Yahoo will likely pay millions for proxy fight

Starboard Value's effort to overthrow Yahoo's entire board will be one of the biggest proxy fights in years, and likely one of the most expensive.

While discontent is high among Yahoo stockholders, proxy fights against companies Yahoo's size are rare, and successfully replacing a full board is even rarer. Winning a proxy fight isn't free — companies can spend millions on lawyers, solicitation firms and other costs like mailings to shareholders.

On average, companies spend a few million on a single proxy fight, but Yahoo will likely pay more to avoid a wholesale management change. The costs tend to go up with a company's market cap at the time of the campaign, according to an earlier analysis of FactSet data. Here's how the data look today, categorized by the winner of each proxy fight:

If the relationship in the historical data holds true, Yahoo would be expected to pay about $6.2 million in proxy solicitor fees and other costs. That's not a lot for a company with nearly $5 billion in revenue, but it's not how most companies would like to use their cash.

On average, data and an earlier analysis from ValueWalk suggest that the dissident group — in this case, Starboard — tends to pay less during a proxy fight than the company under attack. For proxy fights with reported costs in the FactSet database, companies paid on average $1.5 million over the last decade while dissidents paid a little over $700,000.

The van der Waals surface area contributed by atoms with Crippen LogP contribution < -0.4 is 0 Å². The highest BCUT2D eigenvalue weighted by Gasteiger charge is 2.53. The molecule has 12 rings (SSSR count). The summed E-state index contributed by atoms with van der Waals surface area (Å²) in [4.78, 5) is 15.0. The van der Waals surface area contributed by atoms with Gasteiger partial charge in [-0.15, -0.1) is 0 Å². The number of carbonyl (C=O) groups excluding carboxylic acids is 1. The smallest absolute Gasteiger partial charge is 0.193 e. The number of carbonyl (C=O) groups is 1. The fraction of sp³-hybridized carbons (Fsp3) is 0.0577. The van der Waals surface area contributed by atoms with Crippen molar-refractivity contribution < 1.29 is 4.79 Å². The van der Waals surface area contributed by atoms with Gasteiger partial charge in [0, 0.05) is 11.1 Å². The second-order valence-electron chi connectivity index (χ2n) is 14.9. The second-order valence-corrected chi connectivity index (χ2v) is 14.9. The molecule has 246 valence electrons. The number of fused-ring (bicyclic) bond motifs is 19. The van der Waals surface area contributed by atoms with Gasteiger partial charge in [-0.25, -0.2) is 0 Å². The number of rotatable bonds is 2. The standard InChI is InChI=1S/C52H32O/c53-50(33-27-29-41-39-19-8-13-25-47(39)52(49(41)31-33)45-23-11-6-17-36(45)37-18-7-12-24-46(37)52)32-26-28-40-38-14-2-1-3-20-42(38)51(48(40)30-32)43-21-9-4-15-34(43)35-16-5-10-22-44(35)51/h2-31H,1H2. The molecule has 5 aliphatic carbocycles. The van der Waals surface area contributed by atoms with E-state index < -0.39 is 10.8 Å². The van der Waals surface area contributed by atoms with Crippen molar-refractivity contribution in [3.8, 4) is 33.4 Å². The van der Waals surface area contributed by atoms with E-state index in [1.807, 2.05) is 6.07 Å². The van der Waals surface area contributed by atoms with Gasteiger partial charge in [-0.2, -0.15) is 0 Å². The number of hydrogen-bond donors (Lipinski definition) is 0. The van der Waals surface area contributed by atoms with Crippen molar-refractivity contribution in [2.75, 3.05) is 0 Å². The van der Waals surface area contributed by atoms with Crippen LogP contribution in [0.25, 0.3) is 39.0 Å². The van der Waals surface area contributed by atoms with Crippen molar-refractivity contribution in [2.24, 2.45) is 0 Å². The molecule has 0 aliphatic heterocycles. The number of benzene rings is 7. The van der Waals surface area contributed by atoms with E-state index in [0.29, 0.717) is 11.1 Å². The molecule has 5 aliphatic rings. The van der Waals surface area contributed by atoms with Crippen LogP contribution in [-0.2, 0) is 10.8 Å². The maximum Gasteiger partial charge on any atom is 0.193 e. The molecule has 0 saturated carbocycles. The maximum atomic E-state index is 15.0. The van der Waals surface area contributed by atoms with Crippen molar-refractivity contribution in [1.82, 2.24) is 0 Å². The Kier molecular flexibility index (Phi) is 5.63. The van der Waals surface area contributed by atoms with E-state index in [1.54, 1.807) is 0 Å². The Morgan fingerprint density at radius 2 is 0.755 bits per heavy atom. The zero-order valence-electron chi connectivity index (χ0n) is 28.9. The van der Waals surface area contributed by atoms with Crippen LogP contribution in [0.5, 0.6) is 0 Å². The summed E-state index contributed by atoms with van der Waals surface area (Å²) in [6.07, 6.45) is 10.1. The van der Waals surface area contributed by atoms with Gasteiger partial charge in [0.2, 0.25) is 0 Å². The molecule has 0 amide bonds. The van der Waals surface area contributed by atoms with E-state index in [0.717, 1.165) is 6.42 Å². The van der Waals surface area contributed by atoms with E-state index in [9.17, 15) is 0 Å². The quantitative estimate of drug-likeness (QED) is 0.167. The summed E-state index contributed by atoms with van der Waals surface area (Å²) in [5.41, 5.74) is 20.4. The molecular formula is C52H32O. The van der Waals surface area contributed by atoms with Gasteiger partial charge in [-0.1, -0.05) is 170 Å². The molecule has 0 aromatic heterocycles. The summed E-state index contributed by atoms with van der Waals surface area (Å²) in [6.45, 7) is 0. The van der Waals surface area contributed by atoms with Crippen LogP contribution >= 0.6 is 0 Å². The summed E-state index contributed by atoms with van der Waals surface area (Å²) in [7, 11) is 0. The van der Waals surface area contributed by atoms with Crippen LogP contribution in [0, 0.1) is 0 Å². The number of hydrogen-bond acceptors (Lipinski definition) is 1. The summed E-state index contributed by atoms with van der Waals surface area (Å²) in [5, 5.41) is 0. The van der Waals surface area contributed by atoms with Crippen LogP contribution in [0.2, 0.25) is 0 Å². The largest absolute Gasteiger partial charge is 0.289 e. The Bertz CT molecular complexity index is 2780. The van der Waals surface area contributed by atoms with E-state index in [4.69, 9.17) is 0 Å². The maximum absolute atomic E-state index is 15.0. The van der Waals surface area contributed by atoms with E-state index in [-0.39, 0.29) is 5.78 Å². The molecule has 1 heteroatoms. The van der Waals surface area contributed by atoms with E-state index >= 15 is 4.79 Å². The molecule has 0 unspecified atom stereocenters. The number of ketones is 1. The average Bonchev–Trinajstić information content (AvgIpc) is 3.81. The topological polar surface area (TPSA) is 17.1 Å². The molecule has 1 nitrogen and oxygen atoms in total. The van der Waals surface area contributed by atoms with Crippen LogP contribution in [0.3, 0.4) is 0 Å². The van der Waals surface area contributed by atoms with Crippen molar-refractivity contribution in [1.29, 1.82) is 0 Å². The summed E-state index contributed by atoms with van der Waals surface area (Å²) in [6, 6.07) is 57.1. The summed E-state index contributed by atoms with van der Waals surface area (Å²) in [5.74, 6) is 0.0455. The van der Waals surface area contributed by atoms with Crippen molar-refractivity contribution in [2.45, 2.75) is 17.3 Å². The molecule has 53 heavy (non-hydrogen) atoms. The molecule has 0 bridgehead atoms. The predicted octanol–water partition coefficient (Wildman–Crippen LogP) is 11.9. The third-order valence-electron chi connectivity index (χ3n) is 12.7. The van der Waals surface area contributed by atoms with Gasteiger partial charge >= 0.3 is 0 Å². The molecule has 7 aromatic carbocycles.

That may be a result of the incentives facing an activist investor: The investor wants to be able to squeeze a profit out of the deal, while management simply wants to keep control of the company.

Unfortunately for Yahoo, it doesn't look like there is much of a relationship between the amount of money spent on a proxy fight and its eventual outcome, according to the FactSet data.

Still, there have been few cases of complete victories against companies Yahoo's size. It's more common for activists to get part of what they want through a split (not all nominees were elected or solicited items approved) or a settlement or concession.

Here are the top proxy fights by the company's total costs and the outcomes: